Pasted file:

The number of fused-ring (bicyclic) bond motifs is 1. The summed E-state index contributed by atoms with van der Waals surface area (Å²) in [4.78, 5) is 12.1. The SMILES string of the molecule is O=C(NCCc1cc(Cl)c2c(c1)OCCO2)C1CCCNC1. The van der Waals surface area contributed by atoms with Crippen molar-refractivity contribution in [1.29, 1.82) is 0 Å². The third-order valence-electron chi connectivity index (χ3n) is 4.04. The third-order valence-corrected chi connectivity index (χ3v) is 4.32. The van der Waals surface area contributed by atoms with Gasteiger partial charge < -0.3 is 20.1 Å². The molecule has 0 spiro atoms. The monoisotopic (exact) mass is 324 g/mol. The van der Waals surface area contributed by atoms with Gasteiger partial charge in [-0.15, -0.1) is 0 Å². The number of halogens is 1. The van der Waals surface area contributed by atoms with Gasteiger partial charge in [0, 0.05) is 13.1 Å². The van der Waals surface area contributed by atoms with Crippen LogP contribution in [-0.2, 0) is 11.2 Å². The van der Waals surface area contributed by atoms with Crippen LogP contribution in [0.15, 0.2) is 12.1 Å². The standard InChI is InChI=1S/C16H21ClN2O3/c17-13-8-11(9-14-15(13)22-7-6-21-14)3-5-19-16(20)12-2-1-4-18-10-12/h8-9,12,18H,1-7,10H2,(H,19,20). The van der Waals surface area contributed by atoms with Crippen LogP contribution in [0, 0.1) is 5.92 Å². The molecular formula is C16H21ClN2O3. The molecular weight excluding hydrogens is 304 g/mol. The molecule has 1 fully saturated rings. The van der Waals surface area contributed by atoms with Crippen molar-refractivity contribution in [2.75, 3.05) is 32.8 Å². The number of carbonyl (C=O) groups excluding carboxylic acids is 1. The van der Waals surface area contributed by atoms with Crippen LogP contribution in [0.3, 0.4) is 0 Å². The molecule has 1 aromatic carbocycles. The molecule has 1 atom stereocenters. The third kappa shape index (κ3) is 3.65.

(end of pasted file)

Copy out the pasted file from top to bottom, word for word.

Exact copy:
The number of fused-ring (bicyclic) bond motifs is 1. The summed E-state index contributed by atoms with van der Waals surface area (Å²) in [4.78, 5) is 12.1. The SMILES string of the molecule is O=C(NCCc1cc(Cl)c2c(c1)OCCO2)C1CCCNC1. The van der Waals surface area contributed by atoms with Crippen molar-refractivity contribution in [1.29, 1.82) is 0 Å². The third-order valence-electron chi connectivity index (χ3n) is 4.04. The third-order valence-corrected chi connectivity index (χ3v) is 4.32. The van der Waals surface area contributed by atoms with Gasteiger partial charge < -0.3 is 20.1 Å². The molecule has 0 spiro atoms. The monoisotopic (exact) mass is 324 g/mol. The van der Waals surface area contributed by atoms with Gasteiger partial charge in [-0.15, -0.1) is 0 Å². The number of halogens is 1. The van der Waals surface area contributed by atoms with Gasteiger partial charge in [0, 0.05) is 13.1 Å². The van der Waals surface area contributed by atoms with Crippen LogP contribution in [-0.2, 0) is 11.2 Å². The van der Waals surface area contributed by atoms with Crippen LogP contribution in [0.15, 0.2) is 12.1 Å². The standard InChI is InChI=1S/C16H21ClN2O3/c17-13-8-11(9-14-15(13)22-7-6-21-14)3-5-19-16(20)12-2-1-4-18-10-12/h8-9,12,18H,1-7,10H2,(H,19,20). The van der Waals surface area contributed by atoms with Crippen LogP contribution in [0, 0.1) is 5.92 Å². The molecular formula is C16H21ClN2O3. The molecular weight excluding hydrogens is 304 g/mol. The molecule has 1 fully saturated rings. The van der Waals surface area contributed by atoms with Crippen molar-refractivity contribution in [2.75, 3.05) is 32.8 Å². The number of carbonyl (C=O) groups excluding carboxylic acids is 1. The van der Waals surface area contributed by atoms with Crippen LogP contribution in [0.3, 0.4) is 0 Å². The molecule has 1 aromatic carbocycles. The molecule has 1 atom stereocenters. The third kappa shape index (κ3) is 3.65.